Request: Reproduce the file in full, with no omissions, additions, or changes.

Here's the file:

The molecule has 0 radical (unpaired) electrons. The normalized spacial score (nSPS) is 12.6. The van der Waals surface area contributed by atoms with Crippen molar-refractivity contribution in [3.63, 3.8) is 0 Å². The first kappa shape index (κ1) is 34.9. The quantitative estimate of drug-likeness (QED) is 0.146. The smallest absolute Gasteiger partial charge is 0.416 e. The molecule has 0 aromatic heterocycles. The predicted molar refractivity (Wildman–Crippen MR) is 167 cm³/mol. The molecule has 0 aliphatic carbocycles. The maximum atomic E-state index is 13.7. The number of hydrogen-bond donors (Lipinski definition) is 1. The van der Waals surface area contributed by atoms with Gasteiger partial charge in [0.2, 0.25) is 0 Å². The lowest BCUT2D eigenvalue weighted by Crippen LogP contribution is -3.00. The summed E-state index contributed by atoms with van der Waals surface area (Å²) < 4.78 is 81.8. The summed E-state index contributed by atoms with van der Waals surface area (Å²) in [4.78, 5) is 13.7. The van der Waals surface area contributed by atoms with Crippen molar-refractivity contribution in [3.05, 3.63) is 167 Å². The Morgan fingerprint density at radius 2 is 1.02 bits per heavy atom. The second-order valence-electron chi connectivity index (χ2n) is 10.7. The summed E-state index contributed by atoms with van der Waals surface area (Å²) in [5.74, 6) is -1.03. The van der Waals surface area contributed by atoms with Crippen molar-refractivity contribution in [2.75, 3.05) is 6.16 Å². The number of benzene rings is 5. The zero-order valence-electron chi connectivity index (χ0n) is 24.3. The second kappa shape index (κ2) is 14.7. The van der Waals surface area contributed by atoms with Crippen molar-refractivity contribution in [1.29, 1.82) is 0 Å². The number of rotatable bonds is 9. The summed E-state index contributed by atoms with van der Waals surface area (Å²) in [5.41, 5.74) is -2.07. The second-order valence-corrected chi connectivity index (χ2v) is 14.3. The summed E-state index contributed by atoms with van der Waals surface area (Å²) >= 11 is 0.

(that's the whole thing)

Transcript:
The molecule has 0 radical (unpaired) electrons. The normalized spacial score (nSPS) is 12.6. The van der Waals surface area contributed by atoms with Crippen molar-refractivity contribution in [3.63, 3.8) is 0 Å². The first kappa shape index (κ1) is 34.9. The quantitative estimate of drug-likeness (QED) is 0.146. The smallest absolute Gasteiger partial charge is 0.416 e. The molecule has 0 aromatic heterocycles. The predicted molar refractivity (Wildman–Crippen MR) is 167 cm³/mol. The molecule has 0 aliphatic carbocycles. The maximum atomic E-state index is 13.7. The number of hydrogen-bond donors (Lipinski definition) is 1. The van der Waals surface area contributed by atoms with Gasteiger partial charge in [0.2, 0.25) is 0 Å². The lowest BCUT2D eigenvalue weighted by Crippen LogP contribution is -3.00. The summed E-state index contributed by atoms with van der Waals surface area (Å²) < 4.78 is 81.8. The summed E-state index contributed by atoms with van der Waals surface area (Å²) in [4.78, 5) is 13.7. The van der Waals surface area contributed by atoms with Crippen molar-refractivity contribution in [3.05, 3.63) is 167 Å². The Morgan fingerprint density at radius 2 is 1.02 bits per heavy atom. The second-order valence-electron chi connectivity index (χ2n) is 10.7. The summed E-state index contributed by atoms with van der Waals surface area (Å²) in [5.74, 6) is -1.03. The van der Waals surface area contributed by atoms with Crippen molar-refractivity contribution in [2.75, 3.05) is 6.16 Å². The number of benzene rings is 5. The zero-order valence-electron chi connectivity index (χ0n) is 24.3. The second kappa shape index (κ2) is 14.7. The van der Waals surface area contributed by atoms with Crippen molar-refractivity contribution in [1.29, 1.82) is 0 Å². The number of rotatable bonds is 9. The summed E-state index contributed by atoms with van der Waals surface area (Å²) in [5.41, 5.74) is -2.07. The second-order valence-corrected chi connectivity index (χ2v) is 14.3. The summed E-state index contributed by atoms with van der Waals surface area (Å²) >= 11 is 0.